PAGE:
by Robert Simon
In the spring of 1938 Alexander Richter, then head of the music department at New York City’s High School of Music and Art, approached Aaron Copland (1900-90) about writing a short piece for the school orchestra. Richter had been deeply impressed by Copland’s play-opera for children, The Second Hurricane, produced the previous year.
As Copland related in his autobiography, he found Richter’s offer particularly attractive because the work was to be the opening bell in a school campaign, “American Music for American Youth.” He actually interrupted orchestrating his Billy the Kid ballet music to work on the piece.
Richter wanted the music to appeal strongly to adolescent American youth and cautioned Copland in a letter: “I’m reminded that boards of education throughout this country do not take to ultra-modern composition. It seems to be against the ‘institutions of our forefathers’ and what-not. I do not know how you will respond to this hideous reminder, but again I trust your good taste in this matter.”
When Copland later played his piano sketch for him, Richter remarked that it seemed to have an “open-air quality,” and from this the title, An Outdoor Overture, quickly evolved. Richter conducted the premiere performance with the school orchestra on December 16, 1938. It was quickly taken up by “regular” symphony orchestras and has remained in the active repertory ever since. Copland also prepared an arrangement for band. The audience will readily notice that he took to heart Richter’s “hideous reminder,” and avoided writing an “ultra-modern” piece of music.
The year 1899 was transformative for Edward Elgar (1857-1934). After many years of enduring painfully slow public recognition – mostly in the English provinces – he suddenly hit the big time with the premiere in June of that year of his masterful Enigma Variations, Op. 36, which our orchestra performed a few years ago. His reputation skyrocketed and led to his being knighted in 1904, and for many years he was broadly considered the greatest British composer since Henry Purcell (1659-95).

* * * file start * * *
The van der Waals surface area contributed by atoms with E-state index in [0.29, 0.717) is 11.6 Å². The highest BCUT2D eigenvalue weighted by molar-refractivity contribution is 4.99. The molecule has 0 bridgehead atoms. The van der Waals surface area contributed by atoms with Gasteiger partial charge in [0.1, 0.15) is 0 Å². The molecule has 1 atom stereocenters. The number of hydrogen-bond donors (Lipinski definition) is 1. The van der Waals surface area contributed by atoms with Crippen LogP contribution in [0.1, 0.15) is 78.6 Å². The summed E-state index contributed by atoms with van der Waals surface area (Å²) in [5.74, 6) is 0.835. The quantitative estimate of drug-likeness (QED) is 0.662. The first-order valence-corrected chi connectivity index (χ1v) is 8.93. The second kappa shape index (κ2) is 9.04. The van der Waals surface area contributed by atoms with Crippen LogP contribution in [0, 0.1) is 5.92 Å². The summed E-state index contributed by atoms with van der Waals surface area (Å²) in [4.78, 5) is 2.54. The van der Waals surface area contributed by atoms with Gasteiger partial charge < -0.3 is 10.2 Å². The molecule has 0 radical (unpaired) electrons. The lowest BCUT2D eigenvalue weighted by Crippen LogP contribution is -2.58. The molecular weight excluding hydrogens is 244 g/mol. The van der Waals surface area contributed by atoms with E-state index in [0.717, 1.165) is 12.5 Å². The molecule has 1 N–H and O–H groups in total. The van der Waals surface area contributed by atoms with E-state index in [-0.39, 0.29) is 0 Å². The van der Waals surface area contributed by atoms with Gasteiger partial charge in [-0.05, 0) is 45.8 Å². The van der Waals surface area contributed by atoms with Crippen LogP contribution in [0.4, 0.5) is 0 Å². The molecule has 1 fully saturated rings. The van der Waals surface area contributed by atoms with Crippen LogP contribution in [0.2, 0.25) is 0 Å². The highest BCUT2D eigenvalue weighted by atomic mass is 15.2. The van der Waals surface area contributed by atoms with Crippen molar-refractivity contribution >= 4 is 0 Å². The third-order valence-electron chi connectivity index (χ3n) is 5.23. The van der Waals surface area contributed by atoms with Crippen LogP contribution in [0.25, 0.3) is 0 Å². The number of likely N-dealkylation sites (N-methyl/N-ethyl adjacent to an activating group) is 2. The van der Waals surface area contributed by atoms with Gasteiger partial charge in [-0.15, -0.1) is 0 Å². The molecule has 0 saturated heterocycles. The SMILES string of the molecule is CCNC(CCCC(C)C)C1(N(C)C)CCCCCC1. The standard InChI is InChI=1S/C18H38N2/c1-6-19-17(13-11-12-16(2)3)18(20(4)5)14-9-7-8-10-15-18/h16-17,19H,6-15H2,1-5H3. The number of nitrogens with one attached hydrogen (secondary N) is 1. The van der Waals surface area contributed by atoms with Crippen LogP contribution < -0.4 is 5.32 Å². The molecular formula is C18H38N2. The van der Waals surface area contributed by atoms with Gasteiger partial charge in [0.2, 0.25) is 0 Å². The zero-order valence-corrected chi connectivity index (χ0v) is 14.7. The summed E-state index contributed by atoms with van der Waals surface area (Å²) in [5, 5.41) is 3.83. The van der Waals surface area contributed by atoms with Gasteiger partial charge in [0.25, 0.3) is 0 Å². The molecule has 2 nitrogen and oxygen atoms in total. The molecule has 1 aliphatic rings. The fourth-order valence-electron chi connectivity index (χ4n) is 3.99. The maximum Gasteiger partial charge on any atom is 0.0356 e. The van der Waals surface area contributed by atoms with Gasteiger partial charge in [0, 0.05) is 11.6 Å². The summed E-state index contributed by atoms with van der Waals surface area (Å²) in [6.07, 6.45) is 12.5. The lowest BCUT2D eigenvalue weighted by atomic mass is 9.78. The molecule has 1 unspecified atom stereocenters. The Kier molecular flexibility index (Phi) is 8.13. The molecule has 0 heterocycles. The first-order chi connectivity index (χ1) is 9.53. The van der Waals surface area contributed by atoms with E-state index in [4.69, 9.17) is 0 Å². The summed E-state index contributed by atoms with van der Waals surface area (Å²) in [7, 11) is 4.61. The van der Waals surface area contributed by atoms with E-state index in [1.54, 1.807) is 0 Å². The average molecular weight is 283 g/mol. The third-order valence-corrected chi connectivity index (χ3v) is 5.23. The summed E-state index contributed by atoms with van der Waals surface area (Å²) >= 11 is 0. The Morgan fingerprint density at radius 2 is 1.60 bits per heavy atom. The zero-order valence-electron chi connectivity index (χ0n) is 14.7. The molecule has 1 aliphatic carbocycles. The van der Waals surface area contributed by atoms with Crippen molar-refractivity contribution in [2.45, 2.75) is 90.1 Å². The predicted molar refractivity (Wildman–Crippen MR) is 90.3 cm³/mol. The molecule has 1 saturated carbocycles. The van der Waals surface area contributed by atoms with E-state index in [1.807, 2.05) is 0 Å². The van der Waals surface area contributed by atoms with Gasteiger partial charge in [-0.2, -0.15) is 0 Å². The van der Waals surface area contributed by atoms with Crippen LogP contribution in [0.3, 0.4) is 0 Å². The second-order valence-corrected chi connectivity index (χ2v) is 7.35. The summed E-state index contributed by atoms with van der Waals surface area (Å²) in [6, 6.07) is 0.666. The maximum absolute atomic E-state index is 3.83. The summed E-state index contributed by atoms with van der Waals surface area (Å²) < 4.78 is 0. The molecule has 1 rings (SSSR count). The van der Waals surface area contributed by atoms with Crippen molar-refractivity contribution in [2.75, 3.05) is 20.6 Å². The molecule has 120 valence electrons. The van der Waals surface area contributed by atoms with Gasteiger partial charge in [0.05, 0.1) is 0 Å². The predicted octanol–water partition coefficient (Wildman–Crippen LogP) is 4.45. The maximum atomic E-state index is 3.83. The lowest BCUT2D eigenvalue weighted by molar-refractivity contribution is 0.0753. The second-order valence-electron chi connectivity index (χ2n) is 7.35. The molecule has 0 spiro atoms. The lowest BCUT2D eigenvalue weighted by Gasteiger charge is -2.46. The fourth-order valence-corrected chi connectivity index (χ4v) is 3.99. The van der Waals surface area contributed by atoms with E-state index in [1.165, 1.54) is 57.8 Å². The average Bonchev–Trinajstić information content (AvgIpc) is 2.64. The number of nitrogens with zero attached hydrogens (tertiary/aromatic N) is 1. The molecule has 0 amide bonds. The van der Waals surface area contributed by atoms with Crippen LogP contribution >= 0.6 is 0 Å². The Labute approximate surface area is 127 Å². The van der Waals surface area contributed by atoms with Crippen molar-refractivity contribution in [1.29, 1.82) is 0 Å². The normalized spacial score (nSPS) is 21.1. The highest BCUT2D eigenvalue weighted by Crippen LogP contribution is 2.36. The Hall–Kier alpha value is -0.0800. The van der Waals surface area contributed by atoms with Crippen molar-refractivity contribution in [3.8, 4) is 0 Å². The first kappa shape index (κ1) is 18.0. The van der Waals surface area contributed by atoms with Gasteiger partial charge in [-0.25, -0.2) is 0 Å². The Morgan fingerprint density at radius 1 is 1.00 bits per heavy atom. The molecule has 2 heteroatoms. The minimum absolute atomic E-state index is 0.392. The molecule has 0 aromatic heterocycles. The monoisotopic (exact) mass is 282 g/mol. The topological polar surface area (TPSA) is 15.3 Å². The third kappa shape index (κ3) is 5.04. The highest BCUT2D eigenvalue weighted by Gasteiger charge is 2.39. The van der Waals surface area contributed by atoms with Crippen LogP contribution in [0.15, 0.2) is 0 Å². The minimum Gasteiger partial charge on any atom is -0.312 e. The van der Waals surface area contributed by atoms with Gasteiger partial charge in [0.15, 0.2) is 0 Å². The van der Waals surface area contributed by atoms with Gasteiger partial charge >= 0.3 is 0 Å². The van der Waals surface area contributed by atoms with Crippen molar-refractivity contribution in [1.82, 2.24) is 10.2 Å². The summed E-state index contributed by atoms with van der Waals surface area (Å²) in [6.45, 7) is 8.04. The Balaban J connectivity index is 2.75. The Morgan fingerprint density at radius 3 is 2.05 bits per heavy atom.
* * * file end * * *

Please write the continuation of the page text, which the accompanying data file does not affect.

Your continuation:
Elgar quickly followed up on the success of his Op. 36 with the song cycle Sea Pictures, Op. 37, composed in July 1899. It was dedicated to Clara Butt (1872-1936), a highly regarded contralto, very attractive, and statuesque at 6’2”. The work was premiered in October 1899 at the Norwich Festival with Elgar conducting and Clara as soloist, dressed as a mermaid(!). Two days later she gave the first London performance at St. James Hall with Elgar at the piano, and about two weeks later performed two of the songs, this time as part of a command performance for Queen Victoria at Balmoral Castle. (We have been unable to learn whether she continued with her mermaid attire at the two subsequent performances.)
Sea Pictures is a cycle of five songs composed to verses, overflowing with metaphor and related devices, by five 19th-century poets of the British Romantic tradition. The first, “Sea Slumber Song”, projects the generally deep calm of a lullaby. It is followed by the brief “In Haven (Capri),” set to a poem by Elgar’s wife Alice (who was also a talented novelist.) Here, two lovers witnessing a storm at sea, find quiet reassurance in the enduring strength of their attachment. The third, “Sabbath Morning at Sea” to words by Elizabeth Barrett Browning, examines a passenger’s thoughts aboard ship on a long voyage. The comforting habits of home, friends and Sunday worship have been left behind, hopefully replaced by her abiding faith in God’s loving spirit and with only heaven above and the sea below sharing the sacrament with her. It is followed by “Where Corals Lie,” arguably the most popular of the cycle, long admired for its direct and delicate simplicity. Here, even the alluring presence of another ultimately fails to keep the singer from the search for the lands “where corals lie” under the sea. The final song “The Swimmer”, starts with the protagonist struggling in turbulent waters. For a fortunate period he does achieve peaceful respite with memories of happier times. However, the storm does return in full fury and the dark thoughts that follow have been imagined by some readers to foretell the poet’s suicide in 1870 at the age of thirty-seven.
With perhaps the exception of his Sea Pictures, Elgar’s art songs have occupied only a relatively minor position within his total oeuvre. This is in contrast to the lasting qualities of his finest choral music such as The Dream of Gerontius. Music scholars have postulated that Elgar’s exceptional capabilities with orchestral accompaniments to vocal music – as compared to those with piano where he possessed much less natural aptitude – provided him the added inspiration and tools to far surpass the ordinary. With Sea Pictures, he did achieve a remarkable synthesis of voice and orchestra. The emotional range of the poems is very broad and critically tests the dramatic and vocal powers of the soloist. The orchestral accompaniment complements the singer to a remarkable degree with touches ranging from the most subtle to the heroic. There are also very imaginative choices of instrumentation that enhance the vocal line and provide wonderful atmospherics. Elgar also imaginatively reintroduces music from earlier songs in the cycle into later ones. It is an artful effect worth listening for.